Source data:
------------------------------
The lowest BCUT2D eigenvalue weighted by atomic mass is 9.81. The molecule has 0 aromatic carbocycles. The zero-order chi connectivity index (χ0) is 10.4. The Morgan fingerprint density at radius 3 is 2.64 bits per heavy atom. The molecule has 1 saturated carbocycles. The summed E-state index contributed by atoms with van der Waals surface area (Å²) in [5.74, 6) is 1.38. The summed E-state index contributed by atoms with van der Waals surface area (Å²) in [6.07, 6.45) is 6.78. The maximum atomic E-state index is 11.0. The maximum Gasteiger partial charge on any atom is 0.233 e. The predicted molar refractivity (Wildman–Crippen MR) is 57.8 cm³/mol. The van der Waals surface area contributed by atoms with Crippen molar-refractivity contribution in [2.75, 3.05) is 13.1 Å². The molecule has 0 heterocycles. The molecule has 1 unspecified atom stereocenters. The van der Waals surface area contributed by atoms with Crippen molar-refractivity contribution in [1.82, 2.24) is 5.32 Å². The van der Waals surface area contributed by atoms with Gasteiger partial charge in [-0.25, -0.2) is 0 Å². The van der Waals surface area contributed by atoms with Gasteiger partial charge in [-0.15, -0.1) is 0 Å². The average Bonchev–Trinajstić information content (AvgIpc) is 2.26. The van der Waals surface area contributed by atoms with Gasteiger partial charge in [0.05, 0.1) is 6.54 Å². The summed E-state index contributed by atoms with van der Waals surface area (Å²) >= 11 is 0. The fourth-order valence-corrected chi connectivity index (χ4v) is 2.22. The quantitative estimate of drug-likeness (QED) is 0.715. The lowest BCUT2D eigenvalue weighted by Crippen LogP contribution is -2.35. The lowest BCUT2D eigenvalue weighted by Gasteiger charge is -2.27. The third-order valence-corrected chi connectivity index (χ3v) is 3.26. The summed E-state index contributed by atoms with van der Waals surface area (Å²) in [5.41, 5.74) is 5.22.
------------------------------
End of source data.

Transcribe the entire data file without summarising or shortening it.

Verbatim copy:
The lowest BCUT2D eigenvalue weighted by atomic mass is 9.81. The molecule has 0 aromatic carbocycles. The zero-order chi connectivity index (χ0) is 10.4. The Morgan fingerprint density at radius 3 is 2.64 bits per heavy atom. The molecule has 1 saturated carbocycles. The summed E-state index contributed by atoms with van der Waals surface area (Å²) in [5.74, 6) is 1.38. The summed E-state index contributed by atoms with van der Waals surface area (Å²) in [6.07, 6.45) is 6.78. The maximum atomic E-state index is 11.0. The maximum Gasteiger partial charge on any atom is 0.233 e. The predicted molar refractivity (Wildman–Crippen MR) is 57.8 cm³/mol. The van der Waals surface area contributed by atoms with Crippen molar-refractivity contribution in [2.75, 3.05) is 13.1 Å². The molecule has 0 heterocycles. The molecule has 1 unspecified atom stereocenters. The van der Waals surface area contributed by atoms with Crippen molar-refractivity contribution in [1.82, 2.24) is 5.32 Å². The van der Waals surface area contributed by atoms with Gasteiger partial charge in [-0.25, -0.2) is 0 Å². The van der Waals surface area contributed by atoms with Gasteiger partial charge in [-0.15, -0.1) is 0 Å². The average Bonchev–Trinajstić information content (AvgIpc) is 2.26. The van der Waals surface area contributed by atoms with Gasteiger partial charge in [0.05, 0.1) is 6.54 Å². The summed E-state index contributed by atoms with van der Waals surface area (Å²) >= 11 is 0. The fourth-order valence-corrected chi connectivity index (χ4v) is 2.22. The quantitative estimate of drug-likeness (QED) is 0.715. The lowest BCUT2D eigenvalue weighted by Crippen LogP contribution is -2.35. The lowest BCUT2D eigenvalue weighted by Gasteiger charge is -2.27. The third-order valence-corrected chi connectivity index (χ3v) is 3.26. The summed E-state index contributed by atoms with van der Waals surface area (Å²) in [5.41, 5.74) is 5.22.